I met Oris, but didn’t know he was Oris. Servio met me and had forgotten it was me. I met Bunmi Familoni, and he was a gentleman, smiling and shaking hands. I didn’t get a chance to meet Pemi Aguda, but I saw her many times. She bears an interesting resemblance with Kemi Falodun.
I met Aishat Abiri. Her bag was useful for keeping seats and she has eyes like tiny china saucers, beautiful like mine. I met Abimbola Ige, and met his freckles too. He has a vanilla soul. We had good talks. I met Umar Turaki, but only knew he was Umar after his film ‘Salt’ was shown. Ife Nihinlola ran away, then came back, then ran away. I still am looking for space in my heart to forgive him, perhaps I’ll find it in the coming year. Chika Jones is a fine spoken-word artiste. I call IK the faceless one. He wasn’t so faceless after all, and his quick wits were always about him. Ara Deinde is a simple pleasant fellow. But he owes me a photo (a portrait actually, but I needed those words to rhyme).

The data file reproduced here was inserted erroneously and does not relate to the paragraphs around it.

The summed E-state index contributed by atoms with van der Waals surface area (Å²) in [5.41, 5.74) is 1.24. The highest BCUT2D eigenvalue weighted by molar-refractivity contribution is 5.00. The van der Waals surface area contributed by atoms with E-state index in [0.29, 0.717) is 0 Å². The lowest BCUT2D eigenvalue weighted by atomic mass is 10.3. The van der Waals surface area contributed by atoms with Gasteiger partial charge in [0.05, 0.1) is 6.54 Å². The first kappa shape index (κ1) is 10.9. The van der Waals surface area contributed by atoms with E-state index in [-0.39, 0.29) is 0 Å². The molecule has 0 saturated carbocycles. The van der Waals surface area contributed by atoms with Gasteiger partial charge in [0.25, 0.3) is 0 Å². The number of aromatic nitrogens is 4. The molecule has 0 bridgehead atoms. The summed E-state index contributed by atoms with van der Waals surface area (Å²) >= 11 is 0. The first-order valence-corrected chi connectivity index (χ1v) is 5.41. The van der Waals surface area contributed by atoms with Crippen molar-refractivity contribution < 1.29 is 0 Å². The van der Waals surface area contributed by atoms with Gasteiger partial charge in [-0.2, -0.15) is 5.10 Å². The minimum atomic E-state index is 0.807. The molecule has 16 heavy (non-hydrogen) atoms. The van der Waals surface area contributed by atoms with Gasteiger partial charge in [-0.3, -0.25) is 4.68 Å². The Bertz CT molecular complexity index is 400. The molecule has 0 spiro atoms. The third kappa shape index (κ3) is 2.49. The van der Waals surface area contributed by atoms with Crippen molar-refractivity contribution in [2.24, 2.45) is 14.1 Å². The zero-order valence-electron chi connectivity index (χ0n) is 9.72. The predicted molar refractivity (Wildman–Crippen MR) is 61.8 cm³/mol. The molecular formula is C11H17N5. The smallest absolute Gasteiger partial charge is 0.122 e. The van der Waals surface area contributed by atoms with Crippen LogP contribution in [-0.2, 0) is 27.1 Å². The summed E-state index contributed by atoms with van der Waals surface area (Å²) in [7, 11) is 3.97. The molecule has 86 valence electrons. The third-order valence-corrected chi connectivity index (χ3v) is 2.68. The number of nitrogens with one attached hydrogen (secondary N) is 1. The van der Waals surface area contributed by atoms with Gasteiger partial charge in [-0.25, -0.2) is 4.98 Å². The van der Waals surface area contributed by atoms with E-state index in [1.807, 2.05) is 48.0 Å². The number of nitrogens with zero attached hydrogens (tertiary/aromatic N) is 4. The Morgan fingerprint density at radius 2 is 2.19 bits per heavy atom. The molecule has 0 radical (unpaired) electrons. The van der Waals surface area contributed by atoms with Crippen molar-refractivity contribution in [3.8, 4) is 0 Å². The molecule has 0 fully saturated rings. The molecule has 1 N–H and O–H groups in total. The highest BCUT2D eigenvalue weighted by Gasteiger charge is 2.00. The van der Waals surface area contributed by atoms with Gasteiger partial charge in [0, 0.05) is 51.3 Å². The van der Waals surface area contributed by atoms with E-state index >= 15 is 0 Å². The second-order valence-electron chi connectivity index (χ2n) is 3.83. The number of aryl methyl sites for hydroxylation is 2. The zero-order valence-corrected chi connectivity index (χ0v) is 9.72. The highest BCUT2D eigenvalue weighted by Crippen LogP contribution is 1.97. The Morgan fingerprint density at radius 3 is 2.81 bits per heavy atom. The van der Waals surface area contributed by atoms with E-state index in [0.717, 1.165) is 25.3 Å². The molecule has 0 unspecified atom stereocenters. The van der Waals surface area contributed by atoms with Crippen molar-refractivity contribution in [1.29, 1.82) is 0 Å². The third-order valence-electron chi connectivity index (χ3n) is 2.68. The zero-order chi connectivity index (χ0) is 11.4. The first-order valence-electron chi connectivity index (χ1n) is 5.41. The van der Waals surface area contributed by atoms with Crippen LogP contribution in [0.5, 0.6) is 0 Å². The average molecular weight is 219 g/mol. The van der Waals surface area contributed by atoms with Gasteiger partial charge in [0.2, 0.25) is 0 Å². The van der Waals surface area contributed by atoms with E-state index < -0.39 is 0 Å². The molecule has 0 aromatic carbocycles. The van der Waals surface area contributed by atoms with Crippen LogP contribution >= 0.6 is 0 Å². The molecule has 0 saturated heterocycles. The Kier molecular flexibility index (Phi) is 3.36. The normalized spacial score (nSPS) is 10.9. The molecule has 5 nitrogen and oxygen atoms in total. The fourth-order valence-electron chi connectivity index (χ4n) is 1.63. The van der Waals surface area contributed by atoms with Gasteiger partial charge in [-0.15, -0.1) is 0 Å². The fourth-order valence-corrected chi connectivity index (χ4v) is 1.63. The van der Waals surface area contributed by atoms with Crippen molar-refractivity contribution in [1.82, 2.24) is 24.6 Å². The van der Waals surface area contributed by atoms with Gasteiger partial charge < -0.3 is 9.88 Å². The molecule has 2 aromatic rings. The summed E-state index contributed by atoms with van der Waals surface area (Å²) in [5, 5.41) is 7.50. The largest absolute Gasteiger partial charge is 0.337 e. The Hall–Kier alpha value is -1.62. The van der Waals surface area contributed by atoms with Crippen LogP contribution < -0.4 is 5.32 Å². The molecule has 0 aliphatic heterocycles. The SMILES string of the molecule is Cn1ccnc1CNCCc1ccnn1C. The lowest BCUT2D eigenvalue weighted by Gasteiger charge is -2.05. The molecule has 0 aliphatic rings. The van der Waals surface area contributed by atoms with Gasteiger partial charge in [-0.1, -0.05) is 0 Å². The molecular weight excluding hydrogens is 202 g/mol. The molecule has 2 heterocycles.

I’d say the people I met made Ake worthwhile. The books too (Teju Cole’s,precisely), and the Olumo rock visit. I didn’t stay for the party, so there isn’t much from that night to tell. Jerry drank my palm wine at the poetry night when I scrunched up my face at the taste of it. Titi Shonuga’s poetry was everything, and I enjoyed the conversations on new media and exploring horror in African fiction. Ngugi Wa Thiong’o’s interview gave me life, but my stomach was running so I kept running out to catch it. I think Lola Shoneyin is superwoman, and next year, I hope I’d get the chance to fully enjoy the beauty that I know Ake is. This year, not so much.